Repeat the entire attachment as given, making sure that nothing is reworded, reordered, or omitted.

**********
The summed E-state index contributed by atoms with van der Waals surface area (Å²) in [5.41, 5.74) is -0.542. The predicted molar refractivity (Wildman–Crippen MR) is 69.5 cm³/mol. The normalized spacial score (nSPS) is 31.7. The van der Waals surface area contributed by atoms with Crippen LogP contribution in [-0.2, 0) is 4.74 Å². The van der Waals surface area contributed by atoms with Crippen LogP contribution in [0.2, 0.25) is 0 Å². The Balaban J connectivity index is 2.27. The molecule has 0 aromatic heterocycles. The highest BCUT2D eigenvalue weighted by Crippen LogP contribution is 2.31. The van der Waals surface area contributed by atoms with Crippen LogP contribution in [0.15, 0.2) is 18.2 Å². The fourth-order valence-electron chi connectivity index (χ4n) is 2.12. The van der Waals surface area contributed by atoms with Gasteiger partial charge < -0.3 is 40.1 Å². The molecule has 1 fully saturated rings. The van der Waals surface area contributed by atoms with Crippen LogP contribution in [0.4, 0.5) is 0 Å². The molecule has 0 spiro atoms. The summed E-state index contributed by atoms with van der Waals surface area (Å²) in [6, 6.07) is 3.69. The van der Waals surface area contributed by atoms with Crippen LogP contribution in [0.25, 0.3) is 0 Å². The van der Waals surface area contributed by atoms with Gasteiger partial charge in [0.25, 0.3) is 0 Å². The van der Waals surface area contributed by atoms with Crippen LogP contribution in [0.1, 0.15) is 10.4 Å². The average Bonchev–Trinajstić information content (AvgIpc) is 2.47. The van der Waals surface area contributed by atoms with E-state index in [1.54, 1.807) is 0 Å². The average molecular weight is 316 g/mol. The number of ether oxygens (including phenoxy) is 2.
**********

The summed E-state index contributed by atoms with van der Waals surface area (Å²) in [5.41, 5.74) is -0.542. The predicted molar refractivity (Wildman–Crippen MR) is 69.5 cm³/mol. The normalized spacial score (nSPS) is 31.7. The van der Waals surface area contributed by atoms with Crippen LogP contribution in [-0.2, 0) is 4.74 Å². The van der Waals surface area contributed by atoms with Crippen LogP contribution in [0.2, 0.25) is 0 Å². The Balaban J connectivity index is 2.27. The molecule has 0 aromatic heterocycles. The highest BCUT2D eigenvalue weighted by Crippen LogP contribution is 2.31. The van der Waals surface area contributed by atoms with Crippen LogP contribution in [0.15, 0.2) is 18.2 Å². The fourth-order valence-electron chi connectivity index (χ4n) is 2.12. The van der Waals surface area contributed by atoms with Gasteiger partial charge < -0.3 is 40.1 Å². The molecule has 1 fully saturated rings. The van der Waals surface area contributed by atoms with Crippen LogP contribution in [0.4, 0.5) is 0 Å². The molecule has 0 spiro atoms. The summed E-state index contributed by atoms with van der Waals surface area (Å²) in [6, 6.07) is 3.69. The van der Waals surface area contributed by atoms with Crippen LogP contribution in [0.25, 0.3) is 0 Å². The van der Waals surface area contributed by atoms with Gasteiger partial charge in [0.25, 0.3) is 0 Å². The van der Waals surface area contributed by atoms with Crippen LogP contribution in [0.1, 0.15) is 10.4 Å². The average Bonchev–Trinajstić information content (AvgIpc) is 2.47. The van der Waals surface area contributed by atoms with E-state index in [1.54, 1.807) is 0 Å². The average molecular weight is 316 g/mol. The number of ether oxygens (including phenoxy) is 2.